[R] cor.test for a correlation matrix
Emmanuel Paradis
paradis at isem.univ-montp2.fr
Thu Nov 1 10:41:34 CET 2001
At 19:59 31/10/01 -0500, "Brett Magill" wrote:
>>>>
Is there a simple way to run cor.test on for a matrix of correlations? Of
course, cor on a data frame produces a correlation matrix, but cor.test
will only take two variables at a time. Is there a way to get behavior
similar to that of cor with cor.test? I suppose the programming
alternative would be to run two for loops with the number of items and cor
test embedded accessing the columns of the data frame. Is there a
simpler way? Thanks, Brett
A solution was posted on r-help some time ago by Bill Venables: here is his
message.
Emmanuel Paradis
-----------------------------------
To: "Pete St. Onge" <pete at seul.org>
CC: r-help at stat.math.ethz.ch
Subject: Re: [R] correlation matricies: getting p-values?
Date: Tue, 04 Jan 2000 15:05:39 +1000
From: Bill Venables <William.Venables at cmis.CSIRO.AU>
Sender: owner-r-help at stat.math.ethz.ch
Content-Length: 3025
> I have to admit that I'm at a bit of a loss here; any pointers would be
> greatly appreciated.
>
> I've been making correlation matricies from some of my datasets, and
> have been instructed to get the probability values for each of these
> correlations.
To be precise I take it this means the significance probability,
that is the chance of getting a value of the correlation as far
from zero in absolute value or more so as the one you got...
>
> I've checked the online help for info on both the cor and cov functions,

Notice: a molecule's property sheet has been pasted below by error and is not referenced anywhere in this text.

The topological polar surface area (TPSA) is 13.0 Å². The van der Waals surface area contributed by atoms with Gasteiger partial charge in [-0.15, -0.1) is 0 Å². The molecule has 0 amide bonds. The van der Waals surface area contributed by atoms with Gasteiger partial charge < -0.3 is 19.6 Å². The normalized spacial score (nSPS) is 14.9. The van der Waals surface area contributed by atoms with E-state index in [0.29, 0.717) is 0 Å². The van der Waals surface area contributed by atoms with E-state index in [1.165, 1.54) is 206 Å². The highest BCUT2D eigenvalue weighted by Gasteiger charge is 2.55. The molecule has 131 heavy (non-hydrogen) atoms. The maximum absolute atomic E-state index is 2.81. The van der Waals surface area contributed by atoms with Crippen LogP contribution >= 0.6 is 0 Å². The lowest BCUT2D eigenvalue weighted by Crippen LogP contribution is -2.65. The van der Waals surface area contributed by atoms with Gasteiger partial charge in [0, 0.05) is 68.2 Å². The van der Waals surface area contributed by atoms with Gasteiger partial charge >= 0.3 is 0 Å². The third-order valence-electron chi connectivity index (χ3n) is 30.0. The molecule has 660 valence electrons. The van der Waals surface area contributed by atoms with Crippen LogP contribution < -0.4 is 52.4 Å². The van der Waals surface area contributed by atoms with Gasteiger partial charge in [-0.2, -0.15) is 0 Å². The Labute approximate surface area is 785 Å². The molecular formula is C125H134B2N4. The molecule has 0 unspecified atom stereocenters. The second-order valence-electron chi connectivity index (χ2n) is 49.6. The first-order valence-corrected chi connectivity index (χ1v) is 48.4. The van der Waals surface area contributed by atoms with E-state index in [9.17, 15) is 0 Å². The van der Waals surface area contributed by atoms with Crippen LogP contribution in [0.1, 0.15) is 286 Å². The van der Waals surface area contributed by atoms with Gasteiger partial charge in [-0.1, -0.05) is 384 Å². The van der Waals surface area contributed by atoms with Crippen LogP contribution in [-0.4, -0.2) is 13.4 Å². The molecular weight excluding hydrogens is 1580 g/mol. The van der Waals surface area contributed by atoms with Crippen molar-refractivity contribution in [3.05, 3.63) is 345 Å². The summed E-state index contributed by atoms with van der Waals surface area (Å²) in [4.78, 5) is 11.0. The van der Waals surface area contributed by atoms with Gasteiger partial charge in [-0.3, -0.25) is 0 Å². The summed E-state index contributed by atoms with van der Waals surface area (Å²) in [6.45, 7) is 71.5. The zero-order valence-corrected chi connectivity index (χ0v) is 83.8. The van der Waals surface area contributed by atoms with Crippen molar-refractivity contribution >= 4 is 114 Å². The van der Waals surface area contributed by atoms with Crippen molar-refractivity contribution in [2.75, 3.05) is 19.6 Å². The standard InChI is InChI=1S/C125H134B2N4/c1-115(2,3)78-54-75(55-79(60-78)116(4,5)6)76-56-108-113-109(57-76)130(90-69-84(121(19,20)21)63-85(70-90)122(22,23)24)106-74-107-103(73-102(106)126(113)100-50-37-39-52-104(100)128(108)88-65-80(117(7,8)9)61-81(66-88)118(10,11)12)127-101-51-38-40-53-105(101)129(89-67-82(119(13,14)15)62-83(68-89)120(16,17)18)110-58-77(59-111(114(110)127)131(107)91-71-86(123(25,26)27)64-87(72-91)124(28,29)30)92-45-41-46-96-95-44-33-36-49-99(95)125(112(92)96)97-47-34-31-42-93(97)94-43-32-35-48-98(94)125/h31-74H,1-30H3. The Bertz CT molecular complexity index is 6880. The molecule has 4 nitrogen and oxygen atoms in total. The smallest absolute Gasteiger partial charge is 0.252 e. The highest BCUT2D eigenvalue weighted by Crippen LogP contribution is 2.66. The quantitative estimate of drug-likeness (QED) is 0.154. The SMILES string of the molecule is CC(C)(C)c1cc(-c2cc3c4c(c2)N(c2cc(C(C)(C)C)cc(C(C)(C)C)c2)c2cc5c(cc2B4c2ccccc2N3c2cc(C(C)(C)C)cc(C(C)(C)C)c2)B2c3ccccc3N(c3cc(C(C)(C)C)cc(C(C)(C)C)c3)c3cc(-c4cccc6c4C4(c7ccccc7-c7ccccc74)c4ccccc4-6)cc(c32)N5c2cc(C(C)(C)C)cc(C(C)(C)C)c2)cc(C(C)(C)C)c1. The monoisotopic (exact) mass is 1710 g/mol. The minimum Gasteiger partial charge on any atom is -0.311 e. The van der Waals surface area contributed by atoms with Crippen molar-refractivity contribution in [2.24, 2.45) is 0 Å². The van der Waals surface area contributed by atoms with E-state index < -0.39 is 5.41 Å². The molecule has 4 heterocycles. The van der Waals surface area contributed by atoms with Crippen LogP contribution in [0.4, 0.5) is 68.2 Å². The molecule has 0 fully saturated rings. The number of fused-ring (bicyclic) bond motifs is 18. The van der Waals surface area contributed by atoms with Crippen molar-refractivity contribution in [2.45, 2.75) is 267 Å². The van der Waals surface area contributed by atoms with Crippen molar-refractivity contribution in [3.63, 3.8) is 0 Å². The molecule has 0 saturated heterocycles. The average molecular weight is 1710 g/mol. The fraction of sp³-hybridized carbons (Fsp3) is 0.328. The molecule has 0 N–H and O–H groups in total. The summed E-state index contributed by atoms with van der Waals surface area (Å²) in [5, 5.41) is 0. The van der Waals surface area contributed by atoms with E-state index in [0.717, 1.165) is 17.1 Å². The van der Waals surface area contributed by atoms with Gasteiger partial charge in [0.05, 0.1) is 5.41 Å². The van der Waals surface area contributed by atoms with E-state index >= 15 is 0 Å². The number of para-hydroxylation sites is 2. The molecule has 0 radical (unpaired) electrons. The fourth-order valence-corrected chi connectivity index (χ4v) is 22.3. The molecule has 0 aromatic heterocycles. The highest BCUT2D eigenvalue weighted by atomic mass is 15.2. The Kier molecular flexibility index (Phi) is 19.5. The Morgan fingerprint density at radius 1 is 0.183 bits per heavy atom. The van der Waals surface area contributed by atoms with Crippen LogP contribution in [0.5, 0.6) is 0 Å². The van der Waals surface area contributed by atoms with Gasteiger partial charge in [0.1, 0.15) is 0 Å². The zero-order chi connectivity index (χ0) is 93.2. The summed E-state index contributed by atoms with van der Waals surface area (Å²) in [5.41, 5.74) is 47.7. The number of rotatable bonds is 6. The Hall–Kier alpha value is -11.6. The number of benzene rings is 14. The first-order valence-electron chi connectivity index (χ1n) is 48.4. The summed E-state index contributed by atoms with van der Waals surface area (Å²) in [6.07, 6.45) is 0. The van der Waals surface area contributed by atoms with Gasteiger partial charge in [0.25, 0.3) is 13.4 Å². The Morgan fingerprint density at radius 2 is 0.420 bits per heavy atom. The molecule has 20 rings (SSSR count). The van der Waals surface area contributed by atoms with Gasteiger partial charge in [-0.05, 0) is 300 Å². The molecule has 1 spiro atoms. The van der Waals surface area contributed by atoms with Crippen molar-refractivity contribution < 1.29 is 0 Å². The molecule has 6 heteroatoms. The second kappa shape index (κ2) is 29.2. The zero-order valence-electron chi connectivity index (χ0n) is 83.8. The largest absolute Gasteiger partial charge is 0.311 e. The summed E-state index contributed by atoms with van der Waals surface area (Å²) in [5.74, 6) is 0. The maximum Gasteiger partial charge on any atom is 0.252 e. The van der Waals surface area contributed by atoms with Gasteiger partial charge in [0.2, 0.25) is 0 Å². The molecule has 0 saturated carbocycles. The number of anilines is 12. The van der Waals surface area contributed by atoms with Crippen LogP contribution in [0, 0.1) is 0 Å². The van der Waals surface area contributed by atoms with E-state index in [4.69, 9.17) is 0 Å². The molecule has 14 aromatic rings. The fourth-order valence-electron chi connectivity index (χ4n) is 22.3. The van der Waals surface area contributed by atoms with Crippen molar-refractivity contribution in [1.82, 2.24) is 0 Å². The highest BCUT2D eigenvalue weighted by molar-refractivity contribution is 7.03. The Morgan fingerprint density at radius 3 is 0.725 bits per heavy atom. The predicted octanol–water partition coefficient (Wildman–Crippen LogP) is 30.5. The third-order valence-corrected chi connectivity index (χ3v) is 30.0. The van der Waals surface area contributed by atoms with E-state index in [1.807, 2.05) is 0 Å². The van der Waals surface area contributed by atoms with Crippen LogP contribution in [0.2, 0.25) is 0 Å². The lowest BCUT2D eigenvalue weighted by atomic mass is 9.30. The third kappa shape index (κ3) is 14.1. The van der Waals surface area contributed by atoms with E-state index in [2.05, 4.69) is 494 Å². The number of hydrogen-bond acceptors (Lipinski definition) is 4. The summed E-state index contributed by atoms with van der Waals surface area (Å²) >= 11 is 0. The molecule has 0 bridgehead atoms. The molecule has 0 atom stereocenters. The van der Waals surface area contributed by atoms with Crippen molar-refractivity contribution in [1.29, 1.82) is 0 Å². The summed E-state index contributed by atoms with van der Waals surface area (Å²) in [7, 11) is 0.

> but I was unable to find any relevant info on finding how to obtain
> these probability values.
The connexion between r and t is known to be
t = r*sqrt(n - 2)/(1 - r^2)
that is, F = t^2 = r^2*(n-2)/(1 - r^2) ~ F(1, n-2)
This allows you to find the probabilities in a line or two of code.
Here is the calculation as a function that puts the correlations
below the diagonal and the significance probabilities above.
cor.prob <- function(X, dfr = nrow(X) - 2) {
R <- cor(X)
above <- row(R) < col(R)
r2 <- R[above]^2
Fstat <- r2 * dfr / (1 - r2)
R[above] <- 1 - pf(Fstat, 1, dfr)
R
}
> X <- matrix(rnorm(1000), 200, 5)
> cor.prob(X)
[,1] [,2] [,3] [,4] [,5]
[1,] 1.000000 0.359702 0.872159 0.296850 0.07346
[2,] -0.065106 1.000000 0.111743 0.569198 0.41012
[3,] -0.011450 0.112807 1.000000 0.386409 0.47407
[4,] 0.074129 0.040488 0.061574 1.000000 0.40357
[5,] 0.126853 -0.058560 0.050906 -0.059382 1.00000
You can spot-check the results by regression, for example:
> X <- as.data.frame(X)
> names(X)
[1] "V1" "V2" "V3" "V4" "V5"
> summary(lm(V2 ~ V1, X))
....
Residual standard error: 1 on 198 degrees of freedom
Multiple R-Squared: 0.00424, Adjusted R-squared: -0.00079
F-statistic: 0.843 on 1 and 198 degrees of freedom, p-value: 0.36
-------
The final p-value compares with 0.359702 in the 1,2 position of
the matrix.
This assumes you have a common degrees of freedom (n-2) for all
correlations in the table. If you are using something like
"pairwise deletion" of missing values you have a bit more work to
do (and I hope your matrix comes out as positive definite - there
is no guarantee it will).
--
-----------------------------------------------------------------
Bill Venables, Statistician, CMIS Environmetrics Project.
Physical address: Postal address:
CSIRO Marine Laboratories, PO Box 120,
233 Middle St, Cleveland, Queensland Cleveland, Qld, 4163
AUSTRALIA AUSTRALIA
Telephone: +61 7 3826 7251 Email: Bill.Venables at cmis.csiro.au
Fax: +61 7 3826 7304
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